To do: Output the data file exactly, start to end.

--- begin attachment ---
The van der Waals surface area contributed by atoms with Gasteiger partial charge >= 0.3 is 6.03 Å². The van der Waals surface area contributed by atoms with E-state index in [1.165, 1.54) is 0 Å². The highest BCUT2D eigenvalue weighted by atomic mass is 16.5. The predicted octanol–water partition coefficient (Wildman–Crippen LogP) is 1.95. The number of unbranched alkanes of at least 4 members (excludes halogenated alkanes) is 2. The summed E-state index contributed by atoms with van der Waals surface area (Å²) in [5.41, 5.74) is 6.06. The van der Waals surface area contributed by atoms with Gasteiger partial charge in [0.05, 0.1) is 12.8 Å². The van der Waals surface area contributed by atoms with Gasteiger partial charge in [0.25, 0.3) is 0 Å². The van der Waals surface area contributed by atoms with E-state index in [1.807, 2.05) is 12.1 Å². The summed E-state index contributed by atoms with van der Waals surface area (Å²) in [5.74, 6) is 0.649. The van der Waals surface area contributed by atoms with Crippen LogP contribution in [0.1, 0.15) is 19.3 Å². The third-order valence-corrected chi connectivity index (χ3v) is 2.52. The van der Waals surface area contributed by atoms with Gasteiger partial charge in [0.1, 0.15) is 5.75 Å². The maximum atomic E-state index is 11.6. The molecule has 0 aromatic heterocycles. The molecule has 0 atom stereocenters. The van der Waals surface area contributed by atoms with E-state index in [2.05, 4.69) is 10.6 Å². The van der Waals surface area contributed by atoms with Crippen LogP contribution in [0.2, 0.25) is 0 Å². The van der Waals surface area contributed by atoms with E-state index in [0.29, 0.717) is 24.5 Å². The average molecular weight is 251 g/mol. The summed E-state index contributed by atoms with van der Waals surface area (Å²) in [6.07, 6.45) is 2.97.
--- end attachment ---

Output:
The van der Waals surface area contributed by atoms with Gasteiger partial charge >= 0.3 is 6.03 Å². The van der Waals surface area contributed by atoms with E-state index in [1.165, 1.54) is 0 Å². The highest BCUT2D eigenvalue weighted by atomic mass is 16.5. The predicted octanol–water partition coefficient (Wildman–Crippen LogP) is 1.95. The number of unbranched alkanes of at least 4 members (excludes halogenated alkanes) is 2. The summed E-state index contributed by atoms with van der Waals surface area (Å²) in [5.41, 5.74) is 6.06. The van der Waals surface area contributed by atoms with Gasteiger partial charge in [0.05, 0.1) is 12.8 Å². The van der Waals surface area contributed by atoms with Gasteiger partial charge in [0.25, 0.3) is 0 Å². The van der Waals surface area contributed by atoms with E-state index in [1.807, 2.05) is 12.1 Å². The summed E-state index contributed by atoms with van der Waals surface area (Å²) in [5.74, 6) is 0.649. The van der Waals surface area contributed by atoms with Crippen LogP contribution in [0.1, 0.15) is 19.3 Å². The third-order valence-corrected chi connectivity index (χ3v) is 2.52. The van der Waals surface area contributed by atoms with Gasteiger partial charge in [0.1, 0.15) is 5.75 Å². The maximum atomic E-state index is 11.6. The molecule has 0 aromatic heterocycles. The molecule has 0 atom stereocenters. The van der Waals surface area contributed by atoms with E-state index in [2.05, 4.69) is 10.6 Å². The van der Waals surface area contributed by atoms with Crippen LogP contribution in [0.2, 0.25) is 0 Å². The van der Waals surface area contributed by atoms with E-state index in [0.29, 0.717) is 24.5 Å². The average molecular weight is 251 g/mol. The summed E-state index contributed by atoms with van der Waals surface area (Å²) in [6.07, 6.45) is 2.97.